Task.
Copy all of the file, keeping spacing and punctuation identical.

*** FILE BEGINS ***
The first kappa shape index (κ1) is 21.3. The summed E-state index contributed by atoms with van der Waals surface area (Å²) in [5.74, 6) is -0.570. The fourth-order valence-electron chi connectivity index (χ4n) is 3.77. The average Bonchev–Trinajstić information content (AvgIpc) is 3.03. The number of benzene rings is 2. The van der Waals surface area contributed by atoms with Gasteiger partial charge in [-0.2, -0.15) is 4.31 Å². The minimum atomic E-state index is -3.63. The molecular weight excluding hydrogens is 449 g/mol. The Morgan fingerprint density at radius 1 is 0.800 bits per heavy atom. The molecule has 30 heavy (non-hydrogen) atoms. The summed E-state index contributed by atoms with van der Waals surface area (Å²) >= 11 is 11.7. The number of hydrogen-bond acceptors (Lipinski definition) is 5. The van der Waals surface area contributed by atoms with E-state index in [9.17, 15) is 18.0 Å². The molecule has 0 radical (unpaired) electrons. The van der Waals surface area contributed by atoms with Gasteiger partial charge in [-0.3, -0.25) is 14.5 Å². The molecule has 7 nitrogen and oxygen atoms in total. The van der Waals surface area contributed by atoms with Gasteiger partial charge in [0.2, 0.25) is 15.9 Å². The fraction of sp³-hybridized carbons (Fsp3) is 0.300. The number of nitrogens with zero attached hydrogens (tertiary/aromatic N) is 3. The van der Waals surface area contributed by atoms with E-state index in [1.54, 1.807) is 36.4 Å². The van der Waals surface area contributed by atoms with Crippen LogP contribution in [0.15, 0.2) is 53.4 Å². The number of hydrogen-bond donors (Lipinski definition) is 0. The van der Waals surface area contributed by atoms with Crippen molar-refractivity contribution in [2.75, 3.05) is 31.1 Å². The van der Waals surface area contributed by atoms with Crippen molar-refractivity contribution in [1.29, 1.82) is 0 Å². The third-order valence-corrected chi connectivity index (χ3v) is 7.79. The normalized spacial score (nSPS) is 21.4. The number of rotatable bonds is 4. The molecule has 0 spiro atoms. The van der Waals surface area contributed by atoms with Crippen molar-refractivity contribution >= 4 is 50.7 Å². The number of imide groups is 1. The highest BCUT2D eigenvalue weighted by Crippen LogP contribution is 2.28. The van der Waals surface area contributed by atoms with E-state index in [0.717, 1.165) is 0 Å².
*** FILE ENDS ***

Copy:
The first kappa shape index (κ1) is 21.3. The summed E-state index contributed by atoms with van der Waals surface area (Å²) in [5.74, 6) is -0.570. The fourth-order valence-electron chi connectivity index (χ4n) is 3.77. The average Bonchev–Trinajstić information content (AvgIpc) is 3.03. The number of benzene rings is 2. The van der Waals surface area contributed by atoms with Gasteiger partial charge in [-0.2, -0.15) is 4.31 Å². The minimum atomic E-state index is -3.63. The molecular weight excluding hydrogens is 449 g/mol. The Morgan fingerprint density at radius 1 is 0.800 bits per heavy atom. The molecule has 30 heavy (non-hydrogen) atoms. The summed E-state index contributed by atoms with van der Waals surface area (Å²) >= 11 is 11.7. The number of hydrogen-bond acceptors (Lipinski definition) is 5. The van der Waals surface area contributed by atoms with E-state index in [9.17, 15) is 18.0 Å². The molecule has 0 radical (unpaired) electrons. The van der Waals surface area contributed by atoms with Gasteiger partial charge in [-0.3, -0.25) is 14.5 Å². The molecule has 7 nitrogen and oxygen atoms in total. The van der Waals surface area contributed by atoms with Gasteiger partial charge in [0.2, 0.25) is 15.9 Å². The fraction of sp³-hybridized carbons (Fsp3) is 0.300. The number of nitrogens with zero attached hydrogens (tertiary/aromatic N) is 3. The van der Waals surface area contributed by atoms with E-state index in [1.54, 1.807) is 36.4 Å². The van der Waals surface area contributed by atoms with Crippen LogP contribution in [0.15, 0.2) is 53.4 Å². The number of hydrogen-bond donors (Lipinski definition) is 0. The van der Waals surface area contributed by atoms with Crippen molar-refractivity contribution in [2.75, 3.05) is 31.1 Å². The van der Waals surface area contributed by atoms with Crippen molar-refractivity contribution in [1.29, 1.82) is 0 Å². The third-order valence-corrected chi connectivity index (χ3v) is 7.79. The normalized spacial score (nSPS) is 21.4. The number of rotatable bonds is 4. The molecule has 0 spiro atoms. The van der Waals surface area contributed by atoms with Crippen molar-refractivity contribution >= 4 is 50.7 Å². The number of imide groups is 1. The highest BCUT2D eigenvalue weighted by Crippen LogP contribution is 2.28. The van der Waals surface area contributed by atoms with E-state index in [0.717, 1.165) is 0 Å².